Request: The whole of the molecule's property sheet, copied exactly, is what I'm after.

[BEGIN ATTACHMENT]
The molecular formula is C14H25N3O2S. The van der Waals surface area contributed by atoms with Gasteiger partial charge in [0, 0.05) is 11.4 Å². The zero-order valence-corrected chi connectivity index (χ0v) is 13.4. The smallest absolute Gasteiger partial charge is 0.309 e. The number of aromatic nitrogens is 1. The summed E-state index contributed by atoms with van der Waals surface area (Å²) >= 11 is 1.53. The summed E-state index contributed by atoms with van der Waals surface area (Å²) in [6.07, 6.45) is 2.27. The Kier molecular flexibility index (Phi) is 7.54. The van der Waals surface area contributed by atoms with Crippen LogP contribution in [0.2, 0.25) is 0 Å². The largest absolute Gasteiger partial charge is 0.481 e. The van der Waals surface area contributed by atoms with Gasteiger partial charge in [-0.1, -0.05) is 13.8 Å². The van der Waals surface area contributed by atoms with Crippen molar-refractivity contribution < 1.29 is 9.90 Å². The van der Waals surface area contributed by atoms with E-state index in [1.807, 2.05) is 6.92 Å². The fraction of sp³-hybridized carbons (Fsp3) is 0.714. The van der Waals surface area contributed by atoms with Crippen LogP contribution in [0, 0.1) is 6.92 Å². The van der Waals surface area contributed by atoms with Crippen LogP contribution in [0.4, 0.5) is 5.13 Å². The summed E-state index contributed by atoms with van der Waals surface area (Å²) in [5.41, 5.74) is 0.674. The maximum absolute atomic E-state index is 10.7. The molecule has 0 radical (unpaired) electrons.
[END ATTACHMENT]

The molecular formula is C14H25N3O2S. The van der Waals surface area contributed by atoms with Gasteiger partial charge in [0, 0.05) is 11.4 Å². The zero-order valence-corrected chi connectivity index (χ0v) is 13.4. The smallest absolute Gasteiger partial charge is 0.309 e. The number of aromatic nitrogens is 1. The summed E-state index contributed by atoms with van der Waals surface area (Å²) >= 11 is 1.53. The summed E-state index contributed by atoms with van der Waals surface area (Å²) in [6.07, 6.45) is 2.27. The Kier molecular flexibility index (Phi) is 7.54. The van der Waals surface area contributed by atoms with Crippen LogP contribution in [0.2, 0.25) is 0 Å². The largest absolute Gasteiger partial charge is 0.481 e. The van der Waals surface area contributed by atoms with Gasteiger partial charge in [-0.1, -0.05) is 13.8 Å². The van der Waals surface area contributed by atoms with Crippen molar-refractivity contribution < 1.29 is 9.90 Å². The van der Waals surface area contributed by atoms with E-state index in [1.807, 2.05) is 6.92 Å². The fraction of sp³-hybridized carbons (Fsp3) is 0.714. The van der Waals surface area contributed by atoms with Crippen LogP contribution in [0, 0.1) is 6.92 Å². The van der Waals surface area contributed by atoms with Crippen LogP contribution in [0.4, 0.5) is 5.13 Å². The summed E-state index contributed by atoms with van der Waals surface area (Å²) in [5.41, 5.74) is 0.674. The maximum absolute atomic E-state index is 10.7. The molecule has 0 radical (unpaired) electrons.